As the UK pensions industry still awaits responses from the Department for Work and Pensions (DWP) and The Pensions Regulator (TPR) on the defined benefit (DB) funding code consultations, panellists at the Pensions and Lifetime Savings Association’s Investment Conference 2023, stressed the importance of a conclusion to avoid uncertainty.
The DB funding code consultation closed on 24 March, with final regulations and a new funding code originally planned to come in force in October 2023.
The consultation set out that schemes will be expected to set a long-term objective and journey plan to get there. It expects that schemes will reduce reliance on their sponsoring employer as they reach maturity, and it will require trustees to improve risk management and raise the bar for evidencing supportable risk taking.
The code is expected to support trustees, sponsoring employees and their advisers to manage their pension schemes and will replace the current code, introduced in 2014.
The DWP’s consultation on funding rules meanwhile closed towards the end of October last year.
However, “we are still waiting for the full picture of the revised funding regime to materialise”, said Robert Orr, chair of PLSA’s DB committee.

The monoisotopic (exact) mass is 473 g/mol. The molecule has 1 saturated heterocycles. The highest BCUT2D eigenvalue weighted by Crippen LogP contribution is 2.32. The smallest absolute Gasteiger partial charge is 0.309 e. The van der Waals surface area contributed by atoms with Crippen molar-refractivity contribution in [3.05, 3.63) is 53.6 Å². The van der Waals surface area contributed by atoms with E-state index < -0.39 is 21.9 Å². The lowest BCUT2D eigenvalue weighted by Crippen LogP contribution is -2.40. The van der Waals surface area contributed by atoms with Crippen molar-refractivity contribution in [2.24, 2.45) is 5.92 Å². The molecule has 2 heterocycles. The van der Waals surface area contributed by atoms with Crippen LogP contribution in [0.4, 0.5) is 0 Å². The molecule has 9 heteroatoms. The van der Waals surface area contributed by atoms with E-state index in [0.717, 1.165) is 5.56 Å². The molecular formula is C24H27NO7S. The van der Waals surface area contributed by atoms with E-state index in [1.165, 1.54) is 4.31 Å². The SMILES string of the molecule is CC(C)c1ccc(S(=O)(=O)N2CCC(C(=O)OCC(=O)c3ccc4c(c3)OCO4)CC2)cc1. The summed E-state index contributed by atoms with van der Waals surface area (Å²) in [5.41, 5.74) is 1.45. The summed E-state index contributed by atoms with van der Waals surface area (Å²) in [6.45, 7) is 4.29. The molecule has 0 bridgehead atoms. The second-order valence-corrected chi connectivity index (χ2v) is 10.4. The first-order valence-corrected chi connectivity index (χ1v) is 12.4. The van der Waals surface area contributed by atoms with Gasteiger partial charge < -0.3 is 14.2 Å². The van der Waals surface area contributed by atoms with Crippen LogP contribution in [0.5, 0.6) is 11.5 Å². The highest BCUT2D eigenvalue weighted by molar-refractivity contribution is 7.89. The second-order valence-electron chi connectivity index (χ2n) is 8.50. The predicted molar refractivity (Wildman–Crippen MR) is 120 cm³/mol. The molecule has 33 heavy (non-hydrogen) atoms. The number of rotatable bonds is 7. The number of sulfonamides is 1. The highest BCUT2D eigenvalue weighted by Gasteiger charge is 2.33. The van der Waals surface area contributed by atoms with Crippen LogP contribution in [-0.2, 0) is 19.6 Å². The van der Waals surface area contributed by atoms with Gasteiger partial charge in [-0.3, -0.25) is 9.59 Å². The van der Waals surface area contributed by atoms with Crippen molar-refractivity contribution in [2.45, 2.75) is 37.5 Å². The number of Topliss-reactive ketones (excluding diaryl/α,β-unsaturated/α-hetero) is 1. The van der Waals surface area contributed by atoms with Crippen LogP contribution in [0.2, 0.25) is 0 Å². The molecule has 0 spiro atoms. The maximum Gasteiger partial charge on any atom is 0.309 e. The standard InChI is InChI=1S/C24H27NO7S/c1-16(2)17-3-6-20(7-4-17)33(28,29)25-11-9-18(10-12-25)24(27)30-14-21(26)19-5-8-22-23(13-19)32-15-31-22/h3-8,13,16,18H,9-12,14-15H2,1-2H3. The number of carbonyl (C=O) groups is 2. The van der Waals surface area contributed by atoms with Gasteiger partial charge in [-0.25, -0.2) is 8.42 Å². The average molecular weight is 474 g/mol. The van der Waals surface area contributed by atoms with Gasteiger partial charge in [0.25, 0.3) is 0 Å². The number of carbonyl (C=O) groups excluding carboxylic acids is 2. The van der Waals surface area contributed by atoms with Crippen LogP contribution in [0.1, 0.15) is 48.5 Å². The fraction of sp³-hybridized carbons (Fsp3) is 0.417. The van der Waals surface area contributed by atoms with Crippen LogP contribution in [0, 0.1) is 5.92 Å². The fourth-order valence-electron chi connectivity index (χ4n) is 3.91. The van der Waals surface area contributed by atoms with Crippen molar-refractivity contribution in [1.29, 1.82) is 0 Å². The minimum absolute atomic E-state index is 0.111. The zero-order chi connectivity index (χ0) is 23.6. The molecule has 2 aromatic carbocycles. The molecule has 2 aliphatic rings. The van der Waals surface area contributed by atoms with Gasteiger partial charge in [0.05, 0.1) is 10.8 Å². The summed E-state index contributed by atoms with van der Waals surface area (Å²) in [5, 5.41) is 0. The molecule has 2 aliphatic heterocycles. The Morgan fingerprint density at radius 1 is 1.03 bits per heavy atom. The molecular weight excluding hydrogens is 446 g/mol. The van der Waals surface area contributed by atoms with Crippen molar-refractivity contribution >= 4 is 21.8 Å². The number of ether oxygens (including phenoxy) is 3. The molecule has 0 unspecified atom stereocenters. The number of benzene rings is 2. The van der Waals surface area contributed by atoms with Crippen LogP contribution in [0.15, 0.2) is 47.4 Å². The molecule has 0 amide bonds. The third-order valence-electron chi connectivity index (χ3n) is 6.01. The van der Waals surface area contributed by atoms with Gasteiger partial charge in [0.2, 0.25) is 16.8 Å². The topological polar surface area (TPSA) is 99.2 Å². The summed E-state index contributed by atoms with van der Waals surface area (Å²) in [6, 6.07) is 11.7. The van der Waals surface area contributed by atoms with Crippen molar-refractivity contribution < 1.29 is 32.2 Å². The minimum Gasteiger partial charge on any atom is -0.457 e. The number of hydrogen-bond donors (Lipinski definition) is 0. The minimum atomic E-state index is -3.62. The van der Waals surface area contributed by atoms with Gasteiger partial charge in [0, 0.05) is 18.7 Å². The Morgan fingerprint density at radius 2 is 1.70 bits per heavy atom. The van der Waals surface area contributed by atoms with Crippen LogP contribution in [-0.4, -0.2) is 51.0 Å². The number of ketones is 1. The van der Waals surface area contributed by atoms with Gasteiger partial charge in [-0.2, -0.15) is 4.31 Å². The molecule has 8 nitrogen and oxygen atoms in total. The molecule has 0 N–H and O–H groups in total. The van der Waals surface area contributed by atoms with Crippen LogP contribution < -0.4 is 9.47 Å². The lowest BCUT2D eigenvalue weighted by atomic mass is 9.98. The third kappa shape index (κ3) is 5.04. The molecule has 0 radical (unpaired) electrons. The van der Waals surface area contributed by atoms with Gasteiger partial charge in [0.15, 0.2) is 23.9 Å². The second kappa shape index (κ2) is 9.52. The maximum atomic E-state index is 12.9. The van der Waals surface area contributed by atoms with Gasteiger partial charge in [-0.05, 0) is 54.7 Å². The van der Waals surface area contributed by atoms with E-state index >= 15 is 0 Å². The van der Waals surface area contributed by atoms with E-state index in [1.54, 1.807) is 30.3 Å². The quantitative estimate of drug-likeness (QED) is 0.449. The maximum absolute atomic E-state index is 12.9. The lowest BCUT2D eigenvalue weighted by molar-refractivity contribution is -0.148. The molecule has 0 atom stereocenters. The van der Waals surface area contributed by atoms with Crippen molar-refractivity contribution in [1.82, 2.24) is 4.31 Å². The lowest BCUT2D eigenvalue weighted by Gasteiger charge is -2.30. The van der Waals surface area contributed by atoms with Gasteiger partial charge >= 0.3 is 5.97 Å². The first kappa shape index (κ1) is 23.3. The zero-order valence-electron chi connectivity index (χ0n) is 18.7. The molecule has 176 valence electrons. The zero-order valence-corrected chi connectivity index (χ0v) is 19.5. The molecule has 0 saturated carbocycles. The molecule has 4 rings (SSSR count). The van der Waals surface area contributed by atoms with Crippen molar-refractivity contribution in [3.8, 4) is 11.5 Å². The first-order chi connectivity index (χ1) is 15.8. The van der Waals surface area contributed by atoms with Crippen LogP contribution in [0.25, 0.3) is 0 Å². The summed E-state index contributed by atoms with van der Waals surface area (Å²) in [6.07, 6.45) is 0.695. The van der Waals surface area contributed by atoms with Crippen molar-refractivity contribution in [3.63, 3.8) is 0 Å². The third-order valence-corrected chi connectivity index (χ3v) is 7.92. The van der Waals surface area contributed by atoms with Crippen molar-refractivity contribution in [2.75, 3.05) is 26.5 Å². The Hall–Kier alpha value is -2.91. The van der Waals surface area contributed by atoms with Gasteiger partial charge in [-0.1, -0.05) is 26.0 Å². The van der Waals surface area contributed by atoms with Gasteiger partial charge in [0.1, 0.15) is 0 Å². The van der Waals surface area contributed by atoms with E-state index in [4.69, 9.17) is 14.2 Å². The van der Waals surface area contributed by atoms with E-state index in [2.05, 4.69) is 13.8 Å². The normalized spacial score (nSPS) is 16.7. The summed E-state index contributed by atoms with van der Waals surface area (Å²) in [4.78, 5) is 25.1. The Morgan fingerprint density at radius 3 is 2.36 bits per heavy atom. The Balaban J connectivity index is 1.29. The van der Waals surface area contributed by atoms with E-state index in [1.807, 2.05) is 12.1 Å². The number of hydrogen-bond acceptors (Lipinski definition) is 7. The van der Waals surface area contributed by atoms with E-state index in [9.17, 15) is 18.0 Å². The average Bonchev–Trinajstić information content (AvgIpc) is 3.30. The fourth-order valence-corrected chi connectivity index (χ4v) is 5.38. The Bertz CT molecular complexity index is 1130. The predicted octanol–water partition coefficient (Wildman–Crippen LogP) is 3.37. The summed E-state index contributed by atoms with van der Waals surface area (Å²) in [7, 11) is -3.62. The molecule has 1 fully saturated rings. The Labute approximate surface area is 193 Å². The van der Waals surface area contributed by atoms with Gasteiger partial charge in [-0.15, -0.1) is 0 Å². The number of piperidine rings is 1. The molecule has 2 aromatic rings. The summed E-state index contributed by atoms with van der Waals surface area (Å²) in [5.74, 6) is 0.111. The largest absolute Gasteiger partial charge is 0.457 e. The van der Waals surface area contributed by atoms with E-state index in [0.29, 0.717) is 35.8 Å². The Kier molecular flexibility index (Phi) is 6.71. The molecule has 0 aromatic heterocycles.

He said: “We are going to need a set of regulations and a code of practice that nicely dovetails with each other.”
He added that there is a “little bit of uncertainty at the moment”.
Orr added that moving the date of implementation to April 2024 was a sensible move from TPR and will help schemes and employers get ready for the new code.
He said: “Trustees and employers are going to have to work together, perhaps more so than they do at the moment to think about the long-term objectives they want for this scheme.”
Rachel Pinto, partner at Herbert Smith Freehills, added that the code has introduced elements of flexibility where the industry has previously raised concerns, and while it is welcome, she said that “what we need to avoid is uncertainty”.
She said: “We would want that final version of the regulations to be updated so that they actually permit the level of flexibility that is provided by the code.
“The risk of that not happening is that if this goes to court, there is a risk that courts will take the narrower interpretation by looking at the regulations and that in itself introduces a significant amount of uncertainty for companies and trustees,” Pinto noted.
This also creates uncertainty for advisers, she said, trying to work out what is actually allowed.
She explained: “Do you take the strict narrow interpretation of the regulations, or do you take that more flexible and welcome flexibility provided by the code? That is really important because there is this whole regime that is complex, there is a lot of new stuff out there.
“What we don’t want is risk making it even more difficult by having that potential uncertainty or discrepancy between the regulations and the code itself.”